Thieves targeting flood victims and people helping rebuild homes are ripping off tools, appliances and everything in between.
Harris County Pct. 5 Constable Ted Heap beefed up patrols. Still, he asked for help.
Constable Heap's detectives think there are two crews of burglars picking on storm victims. Pct. 5 has deputies, both uniformed and plain-clothed, dedicated to patrolling for burglars. However, they need neighbors looking out, too, Constable Heap said.
Surveillance cameras caught Arthur Douglas, 56, carrying a flat screen out a home damaged by Hurricane Harvey. He is charged with burglary.
Deputies see such crime happening more often. They report at least four burglaries of flood-damaged homes in three weeks.
“It's heartbreaking,” said Amy Yeary, a homeowner. “People have lost everything. We saw people's whole lives on the sidewalk, and it's just terrible that there are those people (stealing).”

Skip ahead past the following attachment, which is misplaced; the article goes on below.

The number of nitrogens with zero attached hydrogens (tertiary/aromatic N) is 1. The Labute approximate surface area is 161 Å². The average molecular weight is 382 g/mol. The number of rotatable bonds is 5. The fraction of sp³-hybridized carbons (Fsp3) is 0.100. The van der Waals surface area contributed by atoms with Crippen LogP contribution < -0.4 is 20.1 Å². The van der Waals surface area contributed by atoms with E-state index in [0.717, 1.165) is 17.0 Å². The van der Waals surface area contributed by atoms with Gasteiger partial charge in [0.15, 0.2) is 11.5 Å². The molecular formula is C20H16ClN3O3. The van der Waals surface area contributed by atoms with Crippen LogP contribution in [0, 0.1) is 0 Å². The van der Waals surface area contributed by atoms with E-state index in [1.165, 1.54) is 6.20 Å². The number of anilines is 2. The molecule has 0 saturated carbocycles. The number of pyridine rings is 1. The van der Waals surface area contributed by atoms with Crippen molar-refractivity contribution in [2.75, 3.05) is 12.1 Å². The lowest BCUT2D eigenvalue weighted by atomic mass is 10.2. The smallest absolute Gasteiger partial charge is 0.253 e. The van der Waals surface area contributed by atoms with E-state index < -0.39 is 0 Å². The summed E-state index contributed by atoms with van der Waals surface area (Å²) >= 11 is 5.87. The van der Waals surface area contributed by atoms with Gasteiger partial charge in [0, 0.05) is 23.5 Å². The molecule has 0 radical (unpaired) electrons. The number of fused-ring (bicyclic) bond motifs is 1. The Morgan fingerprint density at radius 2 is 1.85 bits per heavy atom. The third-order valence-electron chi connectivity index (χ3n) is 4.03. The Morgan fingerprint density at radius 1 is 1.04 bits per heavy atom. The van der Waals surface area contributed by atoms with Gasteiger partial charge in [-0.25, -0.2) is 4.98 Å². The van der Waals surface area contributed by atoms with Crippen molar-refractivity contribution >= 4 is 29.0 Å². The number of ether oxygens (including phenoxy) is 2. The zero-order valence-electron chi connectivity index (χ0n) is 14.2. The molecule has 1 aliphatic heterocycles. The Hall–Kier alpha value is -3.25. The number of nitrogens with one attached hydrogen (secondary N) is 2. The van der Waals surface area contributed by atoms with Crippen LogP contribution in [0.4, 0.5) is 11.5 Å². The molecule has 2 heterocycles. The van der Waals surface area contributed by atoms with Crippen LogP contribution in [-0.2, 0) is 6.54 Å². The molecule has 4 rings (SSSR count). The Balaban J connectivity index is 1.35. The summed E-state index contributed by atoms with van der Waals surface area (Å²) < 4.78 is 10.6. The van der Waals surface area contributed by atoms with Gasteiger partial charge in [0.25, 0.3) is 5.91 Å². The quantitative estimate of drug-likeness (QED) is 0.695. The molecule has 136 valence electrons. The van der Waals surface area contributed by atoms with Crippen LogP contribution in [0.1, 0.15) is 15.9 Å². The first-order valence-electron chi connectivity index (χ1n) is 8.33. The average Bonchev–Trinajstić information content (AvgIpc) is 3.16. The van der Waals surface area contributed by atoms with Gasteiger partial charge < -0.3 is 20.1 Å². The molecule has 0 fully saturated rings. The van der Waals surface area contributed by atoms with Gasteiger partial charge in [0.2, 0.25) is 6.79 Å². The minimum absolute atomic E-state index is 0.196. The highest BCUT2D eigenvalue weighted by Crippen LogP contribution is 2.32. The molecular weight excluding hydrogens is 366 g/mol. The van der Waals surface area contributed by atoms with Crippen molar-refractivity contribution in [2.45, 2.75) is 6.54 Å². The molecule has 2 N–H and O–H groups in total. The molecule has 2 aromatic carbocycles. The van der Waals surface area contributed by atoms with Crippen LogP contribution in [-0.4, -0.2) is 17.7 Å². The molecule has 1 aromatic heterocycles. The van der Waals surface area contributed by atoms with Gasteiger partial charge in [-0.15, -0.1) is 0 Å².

What started with people stealing valuables left outside to dry after the storm graduated to taking contractors' tools. It happened next door to Yeary.
On South Braeswood, someone tried picking a realtor's lockbox. Neighbors also told KHOU 11 News thieves broke windows and stole an air conditioner and new appliances from homes almost ready for flood victims to move back inside.
“I am pleased with the actions of the constable,” said Jim Walters, who lives nearby. “If you're paying attention around here, you'll see them patrolling regularly.”
Constable Heap orders extra patrols after every flood and has no plans to stand down. He just needs neighbors to help.
“The best defense for something like this is neighbors,” he said. “So if you see something going on, if you see an unmarked panel truck pulling up at 11 o'clock at night, they're not dropping off a refrigerator. They're probably removing a refrigerator. So just give us a call and let us check them out.”
Neighbors know the score and sound ready to do their part.
“Everybody's got to look out for each other right now,” Yeary said.